( 21 ) On the particularly extreme case of a divergence on the part of a single language version, see Case C-63/06 Profisa [2007] ECR I-3239, paragraphs 13 and 14 and the case-law cited there.

( 22 ) As in the Bulgarian, Danish, English, Estonian, Finnish, French, Greek, Latvian, Lithuanian, Dutch, Polish, Romanian, Swedish, Slovak, Slovene, Spanish and Hungarian versions.

( 23 ) As in the German, Italian, Maltese, Portuguese and Czech versions.

( 24 ) See Case C-30/77 Bouchereau [1977] ECR 1999, paragraph 14, Case C-449/93 Rockfon [1995] ECR I-4291, paragraph 28, and my Opinion in Case C-466/03 Albert Reiss Beteiligungsgesellschaft, paragraph 62 and footnote 32; on issues relating to the interpretation of European Union law, see Stotz, R., ‘Die Rechtsprechung des EuGH’ in Riesenhuber, K., Europäische Methodenlehre, 2nd edition, Walter de Gruyter 2010, § 22, point 13 et seq.

( 25 ) Profisa (footnote 21), paragraph 13, and, most recently, Case C-445/09 IMC Securities [2011] ECR I-5917, paragraph 25 and the case-law cited there.

( 26 ) See Colneric, N., ‘Auslegung des Gemeinschaftsrechts und gemeinschaftsrechtskonforme Auslegung’, ZEuP, 2005, p. 225, 227.

( 27 ) See Common Position No 48/2000 of 28 September 2000, reproduced in point 9 above, and point 10 of this Opinion.

( 28 ) See http://www.wipo.int/treaties/en/ip/berne/

( 29 ) This refers to the WIPO Copyright Treaty (WCT) and the WIPO Performances and Phonograms Treaty (WPPT). These were both ratified by the Community on 14 December 2009. See in this regard Council Decision 2000/278/EC of 16 March 2000 on the approval, on behalf of the European Community, of the WIPO Copyright Treaty and the WIPO Performances and Phonograms Treaty (OJ 2000 L 89, p. 6).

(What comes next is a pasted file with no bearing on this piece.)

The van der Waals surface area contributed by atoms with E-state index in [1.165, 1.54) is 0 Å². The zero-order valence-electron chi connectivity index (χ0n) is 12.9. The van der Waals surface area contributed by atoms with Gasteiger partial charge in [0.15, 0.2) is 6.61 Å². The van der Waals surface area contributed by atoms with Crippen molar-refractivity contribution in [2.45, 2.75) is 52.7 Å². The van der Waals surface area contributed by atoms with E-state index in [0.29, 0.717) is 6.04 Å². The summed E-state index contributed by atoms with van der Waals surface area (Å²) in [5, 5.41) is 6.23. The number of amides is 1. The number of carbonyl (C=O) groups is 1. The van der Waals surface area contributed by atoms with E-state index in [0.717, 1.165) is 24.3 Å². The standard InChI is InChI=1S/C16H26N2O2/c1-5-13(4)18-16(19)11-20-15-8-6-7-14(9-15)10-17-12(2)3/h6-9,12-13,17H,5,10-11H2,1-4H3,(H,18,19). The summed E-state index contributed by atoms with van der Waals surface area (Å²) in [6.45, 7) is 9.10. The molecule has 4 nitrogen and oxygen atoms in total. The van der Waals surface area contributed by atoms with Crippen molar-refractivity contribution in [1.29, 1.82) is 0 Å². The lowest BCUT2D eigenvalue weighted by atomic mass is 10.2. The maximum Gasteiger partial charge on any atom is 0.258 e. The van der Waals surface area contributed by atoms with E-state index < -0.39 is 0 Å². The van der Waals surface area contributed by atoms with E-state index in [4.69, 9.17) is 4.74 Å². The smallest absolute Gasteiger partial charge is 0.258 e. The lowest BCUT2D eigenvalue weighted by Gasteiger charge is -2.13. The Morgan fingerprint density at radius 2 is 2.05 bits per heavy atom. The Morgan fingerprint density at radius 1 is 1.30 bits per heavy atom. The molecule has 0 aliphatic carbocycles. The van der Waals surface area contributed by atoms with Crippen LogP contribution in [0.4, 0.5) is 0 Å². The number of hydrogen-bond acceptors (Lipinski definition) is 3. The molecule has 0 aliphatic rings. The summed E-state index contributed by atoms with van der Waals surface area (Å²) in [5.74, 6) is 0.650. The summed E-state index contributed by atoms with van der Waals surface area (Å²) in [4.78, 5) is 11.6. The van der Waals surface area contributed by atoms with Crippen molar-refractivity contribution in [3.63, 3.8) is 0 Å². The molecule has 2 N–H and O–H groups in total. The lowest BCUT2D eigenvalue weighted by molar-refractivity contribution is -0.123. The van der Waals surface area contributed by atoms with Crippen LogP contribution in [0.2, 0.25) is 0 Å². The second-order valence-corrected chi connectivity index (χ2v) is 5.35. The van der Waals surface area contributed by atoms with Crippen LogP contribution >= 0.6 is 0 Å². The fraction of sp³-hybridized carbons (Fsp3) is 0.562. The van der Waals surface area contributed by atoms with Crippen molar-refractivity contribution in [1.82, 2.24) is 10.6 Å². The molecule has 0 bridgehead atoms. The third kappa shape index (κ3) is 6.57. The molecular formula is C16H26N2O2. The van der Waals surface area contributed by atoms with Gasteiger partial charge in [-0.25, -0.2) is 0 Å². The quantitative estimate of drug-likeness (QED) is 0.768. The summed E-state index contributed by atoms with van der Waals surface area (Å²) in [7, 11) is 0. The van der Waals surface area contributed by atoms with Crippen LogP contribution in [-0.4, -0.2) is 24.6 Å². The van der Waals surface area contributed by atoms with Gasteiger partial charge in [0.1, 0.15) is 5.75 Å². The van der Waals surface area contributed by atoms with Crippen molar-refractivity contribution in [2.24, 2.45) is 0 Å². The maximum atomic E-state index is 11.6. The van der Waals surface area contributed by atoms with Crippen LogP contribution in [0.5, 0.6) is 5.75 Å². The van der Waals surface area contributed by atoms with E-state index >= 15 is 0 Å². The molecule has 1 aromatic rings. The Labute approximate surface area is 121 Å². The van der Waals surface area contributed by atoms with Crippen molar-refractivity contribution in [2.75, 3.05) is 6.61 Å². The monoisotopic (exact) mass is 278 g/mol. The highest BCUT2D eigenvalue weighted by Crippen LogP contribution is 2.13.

( 30 ) See also to this effect recital 44 in its preamble.

( 31 ) See expressly to this effect recital 15 of the preamble to the InfoSoc Directive.

( 32 ) Football Association Premier League and others (footnote 18), paragraph 189.

( 33 ) Profisa (footnote 21), paragraph 14; Bouchereau (footnote 24), paragraph 14; Case C-482/98 Italy v Commission [2000] ECR I-10861, paragraph 49; Case C-1/02 Borgmann [2004] ECR I-3219, paragraph 25.

( 34 ) My emphasis.

( 35 ) Schack, H., Urheber- und Urhebervertragsrecht, 5th edition, Mohr Siebeck, Tübingen 2010, point 1225.

( 36 ) Overview in the written observations submitted by DR and TV 2, paragraph 30 et seq.; see also Mayer, H-P, ‘Richtlinie 2001/29/EG zur Harmonisierung bestimmter Aspekte des Urheberechts und der verwandten Schutzrechte in der Informationsgesellschaft’, EuZW 2002, 325.

( 37 ) See to this effect – in relation to Article 5(2) of the Directive – Amendment 39 of the legislative resolution of the European Parliament on the proposal for a European Parliament and Council Directive on the harmonisation of certain aspects of copyright and related rights in the Information Society (COM(97)0628 – C4-0079/98 – 97/0359(COD)) (OJ 1999 C 150, p. 171, 179).

( 38 ) Cf. e.g. Case C-5/08 Infopaq International [2009] ECR I-6569, paragraphs 56 to 59, and Case C-145/10 Panier [2011] ECR I-12533, paragraphs 109 and 110.

( 39 ) Provided that they also satisfy the criterion of having been made ‘for [the broadcasting organisation’s] own broadcasts’.

( 40 ) See recital 44 of the preamble to the InfoSoc Directive.

( 41 ) On the Berne Convention and the English expression ‘by means of its own facilities’, see von Lewinski, International Copyright Law and Policy, Oxford 2008, p. 165.

( 42 ) On the ‘considerable misgivings in treaty law’ about a ‘widening interpretation of the statutory definition’ of the concept of own facilities in the light of recital 41, see Melichar, F., in Schricker, G., Loewenheim, U., Urheberrecht, Kommentar, 4th edition, published by C.H. Beck, Munich 2011, paragraph 55, point 5, with further references.

( 43 ) On the other hand, referring to the rules of the Berne Convention, Walter, M.M., and von Lewinski, S., European Copyright Law, A Commentary, Oxford 2010, p. 1039, argue strongly against any outsourcing of ‘recording activity to another company’. On the Berne Convention and the English expression ‘by means of its own facilities’, see von Lewinski (footnote 41), p. 165, point 5.191: ‘… this excludes the possibility of the organisation putting someone else in charge of this task’.